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You don’t know what you’ve got till it’s gone…

If all the bumblebees die, what then? Other bees like solitary ones and honeybees are pollinators, but if they died too, we would be relying on species like butterflies and moths to do the job. Bees evolved as vegans in parallel with flowers millions of years ago and they are totally dependent on this relationship. They feed their helpless young entirely on pollen and nectar, unlike butterflies whose larvae are independent, mobile and generally leaf-eaters.

Evolution has taken bumblebees along several paths. Unlike honeybees, their bodies are particularly furry and they create an electrostatic charge as they fly, making pollen stick to them. Their size is helpful because the healthy ones are strong enough to carry large loads of food to their nest. A great advantage of their strength is the ability to push open complicated flowers like Antirrhinum, Salvia, Mint and members of the pea family which are not available as a food source for other insects. Different species of bumbles have different tongue lengths, unlike honeybees, and so they are adapted to pollinate a wide range of flower shapes and sizes.

Buzz-pollination is a method used only by bumblebees, to shake the pollen out of Tomato, Blueberry, Aubergine and some others. The bee grasps a bunch of stamens and vibrates her wings to trigger the release of pollen. They are so good at this that bumblebees have been transported all around the world to provide this essential service for Tomato growers, and UK farmers import more than 65,000 bumblebee nests a year.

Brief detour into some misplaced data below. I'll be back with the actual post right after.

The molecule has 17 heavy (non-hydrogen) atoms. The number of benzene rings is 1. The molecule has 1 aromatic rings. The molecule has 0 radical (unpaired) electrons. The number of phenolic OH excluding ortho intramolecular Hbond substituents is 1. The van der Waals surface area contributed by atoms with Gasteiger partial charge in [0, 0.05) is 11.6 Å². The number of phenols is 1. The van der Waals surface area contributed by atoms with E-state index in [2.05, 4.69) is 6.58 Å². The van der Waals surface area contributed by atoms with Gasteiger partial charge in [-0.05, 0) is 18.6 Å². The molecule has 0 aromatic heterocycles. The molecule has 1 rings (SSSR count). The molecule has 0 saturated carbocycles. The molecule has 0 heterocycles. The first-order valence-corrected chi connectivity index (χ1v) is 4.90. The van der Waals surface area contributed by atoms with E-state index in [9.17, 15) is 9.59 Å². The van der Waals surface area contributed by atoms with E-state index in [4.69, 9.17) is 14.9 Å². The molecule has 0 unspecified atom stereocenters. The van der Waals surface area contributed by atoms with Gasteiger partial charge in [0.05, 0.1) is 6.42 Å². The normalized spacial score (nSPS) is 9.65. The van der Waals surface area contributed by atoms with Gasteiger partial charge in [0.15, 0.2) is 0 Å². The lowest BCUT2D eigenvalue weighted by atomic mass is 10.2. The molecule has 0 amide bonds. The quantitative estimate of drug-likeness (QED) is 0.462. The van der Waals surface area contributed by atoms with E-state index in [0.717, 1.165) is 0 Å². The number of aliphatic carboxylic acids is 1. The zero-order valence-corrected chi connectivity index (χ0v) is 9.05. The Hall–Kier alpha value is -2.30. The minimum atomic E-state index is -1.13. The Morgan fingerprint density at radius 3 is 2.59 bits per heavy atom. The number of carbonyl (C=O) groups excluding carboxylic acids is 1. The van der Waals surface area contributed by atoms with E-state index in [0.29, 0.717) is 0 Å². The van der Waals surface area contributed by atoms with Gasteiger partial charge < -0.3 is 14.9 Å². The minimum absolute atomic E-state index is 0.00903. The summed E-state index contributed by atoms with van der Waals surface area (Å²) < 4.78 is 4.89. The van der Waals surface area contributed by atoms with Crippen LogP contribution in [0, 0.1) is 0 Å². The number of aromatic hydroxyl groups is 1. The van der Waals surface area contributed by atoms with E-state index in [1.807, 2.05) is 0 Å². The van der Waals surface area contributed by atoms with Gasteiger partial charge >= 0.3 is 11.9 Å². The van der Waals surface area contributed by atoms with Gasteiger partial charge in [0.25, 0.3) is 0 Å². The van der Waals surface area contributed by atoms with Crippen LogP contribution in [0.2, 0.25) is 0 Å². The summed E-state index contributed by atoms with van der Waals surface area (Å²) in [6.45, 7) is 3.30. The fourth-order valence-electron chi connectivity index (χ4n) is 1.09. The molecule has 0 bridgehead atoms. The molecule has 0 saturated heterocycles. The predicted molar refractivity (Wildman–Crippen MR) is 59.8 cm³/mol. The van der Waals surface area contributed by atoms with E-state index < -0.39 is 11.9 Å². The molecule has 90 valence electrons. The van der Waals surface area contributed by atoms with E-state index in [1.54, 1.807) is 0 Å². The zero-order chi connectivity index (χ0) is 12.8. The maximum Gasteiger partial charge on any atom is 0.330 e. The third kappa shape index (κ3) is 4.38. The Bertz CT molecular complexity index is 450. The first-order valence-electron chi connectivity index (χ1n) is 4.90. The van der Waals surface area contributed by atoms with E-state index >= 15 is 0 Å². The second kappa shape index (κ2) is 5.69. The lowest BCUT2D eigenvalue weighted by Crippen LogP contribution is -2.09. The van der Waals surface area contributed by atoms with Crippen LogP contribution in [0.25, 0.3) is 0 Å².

The routine pollination Is also performed better by bumblebees because they work in rain, and at lower temperatures than other species. We even have them flying through the spray when we are watering the garden sometimes. Most plants do not grow near a beehive and so they rely on bumbles out in the countryside to pollinate them. The answer to declining bumblebee numbers is not more honeybee hives (they are competitors) but more flowers to help bumblebees to flourish.

Bumblebee colonies are dispersed throughout an area because each fertilised queen establishes her own nest, usually underground, which means that any predator is likely to have a minimal effect on survival of the local population, whereas a hive holding 100,000 individuals above ground is very conspicuous and vulnerable. Furthermore, there is much greater genetic variety among bumblebees where every colony (with a maximum population of 600 individuals) is produced by two different adults, but the mega-colonies of honeybees are almost genetically identical. This means that a disease like Wing Deformity Virus, or Varroa, can destroy huge populations.

Without bumblebees there would be many fruits missing from our tables. Even those like Strawberry which can self-pollinate, produce poor quality goods. Most plants, fruit, flower and vegetable, cannot produce seed without pollination and our diets would be very thin without them. When our field-margins, parks, hedgerows, allotments, gardens and window boxes are bursting with flowers, we can live in the hope that the bumblebees will survive in the long term.

Adrian Doble

Bumblebee Conservation Trust volunteer

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